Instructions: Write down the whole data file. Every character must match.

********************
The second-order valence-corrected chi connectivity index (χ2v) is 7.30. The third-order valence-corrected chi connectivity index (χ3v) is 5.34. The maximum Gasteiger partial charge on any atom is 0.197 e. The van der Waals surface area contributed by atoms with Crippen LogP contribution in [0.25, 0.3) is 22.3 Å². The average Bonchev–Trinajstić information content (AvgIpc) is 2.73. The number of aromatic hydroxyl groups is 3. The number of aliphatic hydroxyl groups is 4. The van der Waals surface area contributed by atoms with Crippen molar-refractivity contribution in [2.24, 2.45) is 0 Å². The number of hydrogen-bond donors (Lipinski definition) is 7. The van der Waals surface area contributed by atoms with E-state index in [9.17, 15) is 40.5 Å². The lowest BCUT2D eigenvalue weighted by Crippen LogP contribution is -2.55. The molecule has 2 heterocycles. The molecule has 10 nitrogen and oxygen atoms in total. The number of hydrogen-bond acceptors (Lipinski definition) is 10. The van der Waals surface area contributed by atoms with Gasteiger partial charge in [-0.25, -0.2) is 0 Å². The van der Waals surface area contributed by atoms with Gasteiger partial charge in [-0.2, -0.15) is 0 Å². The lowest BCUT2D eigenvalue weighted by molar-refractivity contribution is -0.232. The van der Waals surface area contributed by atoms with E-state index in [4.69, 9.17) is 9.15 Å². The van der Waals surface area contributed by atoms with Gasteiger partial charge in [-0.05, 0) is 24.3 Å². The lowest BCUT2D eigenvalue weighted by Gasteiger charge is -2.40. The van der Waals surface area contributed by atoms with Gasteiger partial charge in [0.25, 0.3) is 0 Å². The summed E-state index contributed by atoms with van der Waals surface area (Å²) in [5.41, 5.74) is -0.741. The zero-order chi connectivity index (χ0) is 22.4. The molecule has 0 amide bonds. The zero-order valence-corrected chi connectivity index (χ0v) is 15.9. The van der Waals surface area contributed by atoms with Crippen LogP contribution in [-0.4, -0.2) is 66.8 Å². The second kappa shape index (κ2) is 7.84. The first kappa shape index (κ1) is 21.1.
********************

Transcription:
The second-order valence-corrected chi connectivity index (χ2v) is 7.30. The third-order valence-corrected chi connectivity index (χ3v) is 5.34. The maximum Gasteiger partial charge on any atom is 0.197 e. The van der Waals surface area contributed by atoms with Crippen LogP contribution in [0.25, 0.3) is 22.3 Å². The average Bonchev–Trinajstić information content (AvgIpc) is 2.73. The number of aromatic hydroxyl groups is 3. The number of aliphatic hydroxyl groups is 4. The van der Waals surface area contributed by atoms with Crippen molar-refractivity contribution in [2.24, 2.45) is 0 Å². The number of hydrogen-bond donors (Lipinski definition) is 7. The van der Waals surface area contributed by atoms with E-state index in [9.17, 15) is 40.5 Å². The lowest BCUT2D eigenvalue weighted by Crippen LogP contribution is -2.55. The molecule has 2 heterocycles. The molecule has 10 nitrogen and oxygen atoms in total. The number of hydrogen-bond acceptors (Lipinski definition) is 10. The van der Waals surface area contributed by atoms with Gasteiger partial charge in [-0.25, -0.2) is 0 Å². The van der Waals surface area contributed by atoms with Gasteiger partial charge in [-0.2, -0.15) is 0 Å². The lowest BCUT2D eigenvalue weighted by molar-refractivity contribution is -0.232. The van der Waals surface area contributed by atoms with E-state index in [4.69, 9.17) is 9.15 Å². The van der Waals surface area contributed by atoms with Gasteiger partial charge in [-0.05, 0) is 24.3 Å². The lowest BCUT2D eigenvalue weighted by Gasteiger charge is -2.40. The van der Waals surface area contributed by atoms with Gasteiger partial charge in [0.25, 0.3) is 0 Å². The summed E-state index contributed by atoms with van der Waals surface area (Å²) in [5.41, 5.74) is -0.741. The zero-order chi connectivity index (χ0) is 22.4. The molecule has 0 amide bonds. The zero-order valence-corrected chi connectivity index (χ0v) is 15.9. The van der Waals surface area contributed by atoms with Crippen LogP contribution in [-0.4, -0.2) is 66.8 Å². The second kappa shape index (κ2) is 7.84. The first kappa shape index (κ1) is 21.1.